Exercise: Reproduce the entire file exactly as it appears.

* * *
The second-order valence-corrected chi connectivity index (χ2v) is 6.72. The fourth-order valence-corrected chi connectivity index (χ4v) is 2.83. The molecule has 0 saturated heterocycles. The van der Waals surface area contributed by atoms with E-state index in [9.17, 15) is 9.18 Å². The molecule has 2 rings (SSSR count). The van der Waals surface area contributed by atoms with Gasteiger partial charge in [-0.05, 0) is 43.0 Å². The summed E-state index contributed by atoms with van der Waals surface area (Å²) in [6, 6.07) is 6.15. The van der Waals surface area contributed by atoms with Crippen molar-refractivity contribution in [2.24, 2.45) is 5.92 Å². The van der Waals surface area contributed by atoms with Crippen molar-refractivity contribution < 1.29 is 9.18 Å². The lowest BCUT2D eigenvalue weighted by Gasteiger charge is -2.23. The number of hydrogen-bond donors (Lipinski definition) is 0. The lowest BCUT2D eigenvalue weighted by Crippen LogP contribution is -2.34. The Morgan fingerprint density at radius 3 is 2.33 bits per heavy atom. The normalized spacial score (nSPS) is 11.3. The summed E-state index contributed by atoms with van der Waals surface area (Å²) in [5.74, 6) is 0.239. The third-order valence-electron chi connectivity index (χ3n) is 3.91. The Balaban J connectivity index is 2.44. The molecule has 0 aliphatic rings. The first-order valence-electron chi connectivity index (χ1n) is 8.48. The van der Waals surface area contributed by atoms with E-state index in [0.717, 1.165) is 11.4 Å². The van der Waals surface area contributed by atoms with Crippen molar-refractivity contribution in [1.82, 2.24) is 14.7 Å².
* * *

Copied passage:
The second-order valence-corrected chi connectivity index (χ2v) is 6.72. The fourth-order valence-corrected chi connectivity index (χ4v) is 2.83. The molecule has 0 saturated heterocycles. The van der Waals surface area contributed by atoms with E-state index in [9.17, 15) is 9.18 Å². The molecule has 2 rings (SSSR count). The van der Waals surface area contributed by atoms with Gasteiger partial charge in [-0.05, 0) is 43.0 Å². The summed E-state index contributed by atoms with van der Waals surface area (Å²) in [6, 6.07) is 6.15. The van der Waals surface area contributed by atoms with Crippen molar-refractivity contribution in [2.24, 2.45) is 5.92 Å². The van der Waals surface area contributed by atoms with Crippen molar-refractivity contribution < 1.29 is 9.18 Å². The lowest BCUT2D eigenvalue weighted by Gasteiger charge is -2.23. The number of hydrogen-bond donors (Lipinski definition) is 0. The lowest BCUT2D eigenvalue weighted by Crippen LogP contribution is -2.34. The Morgan fingerprint density at radius 3 is 2.33 bits per heavy atom. The normalized spacial score (nSPS) is 11.3. The summed E-state index contributed by atoms with van der Waals surface area (Å²) in [5.74, 6) is 0.239. The third-order valence-electron chi connectivity index (χ3n) is 3.91. The Balaban J connectivity index is 2.44. The molecule has 0 aliphatic rings. The first-order valence-electron chi connectivity index (χ1n) is 8.48. The van der Waals surface area contributed by atoms with E-state index in [0.717, 1.165) is 11.4 Å². The van der Waals surface area contributed by atoms with Crippen molar-refractivity contribution in [1.82, 2.24) is 14.7 Å².